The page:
If you see a falling or unstable EGT, write down which cylinder and which mag, so you or your mechanic will know which plug is the culprit. If you don’t write it down, I guarantee you’ll forget the details by the time you get back on the ground. (Don’t ask me how I know this.)
Bad Mag Checks
If you perform a mag check (ground or flight) and don’t like what you see, then what? How can you tell what’s wrong, and what should you do to correct it?
To begin with, the phrase “mag check” is a bit misleading. The vast majority of “bad mag checks” are caused by spark plug issues, not magneto issues. (We really should call it an “ignition system check.”) Using the EGT method, it’s usually easy to tell whether a bad mag check is due to a spark plug problem or a magneto problem: A faulty spark plug (or more rarely, a faulty ignition lead) affects only one cylinder (i.e., one EGT bar on your engine monitor), while a faulty magneto affects all cylinders (and all EGT bars).
If you detect a non-firing spark plug during your pre-takeoff runup, one common cause is oil fouling. You can try to clear an oil-fouled spark plug by running the engine for 30 seconds or so with the mixture leaned out to peak EGT (or peak RPM if you don’t have an EGT gauge). If that doesn’t cure the problem, then the plug may be lead-fouled or damaged, and you’ll want to have it inspected and cleaned or replaced before flight.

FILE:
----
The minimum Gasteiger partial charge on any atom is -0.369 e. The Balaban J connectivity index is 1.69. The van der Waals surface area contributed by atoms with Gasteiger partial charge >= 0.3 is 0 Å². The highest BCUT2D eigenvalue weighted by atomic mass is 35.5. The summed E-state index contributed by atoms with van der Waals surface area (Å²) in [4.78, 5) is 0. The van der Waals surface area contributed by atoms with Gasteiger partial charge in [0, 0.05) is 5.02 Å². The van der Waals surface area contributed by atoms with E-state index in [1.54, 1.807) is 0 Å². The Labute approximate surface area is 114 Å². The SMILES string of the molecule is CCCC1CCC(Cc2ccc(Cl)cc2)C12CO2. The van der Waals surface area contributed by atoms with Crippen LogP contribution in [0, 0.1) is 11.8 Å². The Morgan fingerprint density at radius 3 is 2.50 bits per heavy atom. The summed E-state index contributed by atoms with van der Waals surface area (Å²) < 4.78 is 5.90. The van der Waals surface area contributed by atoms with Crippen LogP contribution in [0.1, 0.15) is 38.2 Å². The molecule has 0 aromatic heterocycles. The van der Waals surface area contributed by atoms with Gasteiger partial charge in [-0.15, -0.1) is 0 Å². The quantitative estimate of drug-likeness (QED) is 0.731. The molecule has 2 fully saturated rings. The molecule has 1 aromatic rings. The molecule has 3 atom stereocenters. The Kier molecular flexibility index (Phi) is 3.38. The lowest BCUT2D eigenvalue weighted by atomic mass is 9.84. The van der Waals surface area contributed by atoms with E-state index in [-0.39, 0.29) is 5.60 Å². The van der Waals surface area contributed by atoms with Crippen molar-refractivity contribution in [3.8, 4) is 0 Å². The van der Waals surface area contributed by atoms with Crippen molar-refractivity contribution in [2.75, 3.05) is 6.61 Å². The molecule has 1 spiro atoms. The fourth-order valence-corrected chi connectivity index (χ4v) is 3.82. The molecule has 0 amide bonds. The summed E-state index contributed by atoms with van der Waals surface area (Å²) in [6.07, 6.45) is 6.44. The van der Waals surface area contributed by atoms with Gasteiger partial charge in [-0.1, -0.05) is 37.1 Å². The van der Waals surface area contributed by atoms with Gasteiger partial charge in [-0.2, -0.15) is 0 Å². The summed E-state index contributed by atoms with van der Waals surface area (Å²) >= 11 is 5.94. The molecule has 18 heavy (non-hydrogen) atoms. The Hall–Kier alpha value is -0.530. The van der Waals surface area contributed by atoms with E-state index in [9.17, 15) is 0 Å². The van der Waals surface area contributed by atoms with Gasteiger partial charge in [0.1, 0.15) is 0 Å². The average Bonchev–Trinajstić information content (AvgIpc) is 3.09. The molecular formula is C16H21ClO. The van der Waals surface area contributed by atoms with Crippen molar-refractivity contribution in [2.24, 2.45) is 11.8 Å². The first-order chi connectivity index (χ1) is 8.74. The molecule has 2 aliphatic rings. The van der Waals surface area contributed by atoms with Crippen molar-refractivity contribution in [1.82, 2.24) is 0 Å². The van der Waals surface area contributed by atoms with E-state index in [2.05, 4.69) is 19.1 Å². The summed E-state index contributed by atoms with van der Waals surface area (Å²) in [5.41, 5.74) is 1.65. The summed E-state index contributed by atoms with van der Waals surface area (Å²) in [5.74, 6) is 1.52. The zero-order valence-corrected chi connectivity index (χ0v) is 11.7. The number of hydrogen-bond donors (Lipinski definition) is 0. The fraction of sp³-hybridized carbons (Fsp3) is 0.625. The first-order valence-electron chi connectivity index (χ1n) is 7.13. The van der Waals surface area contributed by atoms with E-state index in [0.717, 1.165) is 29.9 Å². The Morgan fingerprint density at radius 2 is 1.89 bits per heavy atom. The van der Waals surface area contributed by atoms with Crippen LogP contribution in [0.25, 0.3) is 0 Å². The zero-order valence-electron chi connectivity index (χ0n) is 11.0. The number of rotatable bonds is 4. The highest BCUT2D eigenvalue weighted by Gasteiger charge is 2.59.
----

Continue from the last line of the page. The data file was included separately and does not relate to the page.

On the other hand, if you observe a non-firing plug during an in-flight mag check, there’s usually no need to panic because the cylinder will not be damaged by running on only one plug. If the engine runs smoothly on both mags, simply proceed to your destination and deal with the problem when you get there.
Mag Timing Issues
During a pre-takeoff mag check, if you get an excessive RPM drop when you switch to one mag but all EGTs rise and the engine runs smooth, chances are that it’s not a bad magneto but rather retarded ignition timing (i.e., spark too late). This is sometimes caused by mechanic error in timing the mags during maintenance (especially annual inspections), but it can also be caused by excessive magneto cam follower wear (possibly due to inadequate cam lubrication) or some other internal mag problem. Retarded ignition timing also results in higher-than-usual EGT indications. Mildly retarded timing is not a serious problem, but it does cause some loss of performance so should be addressed.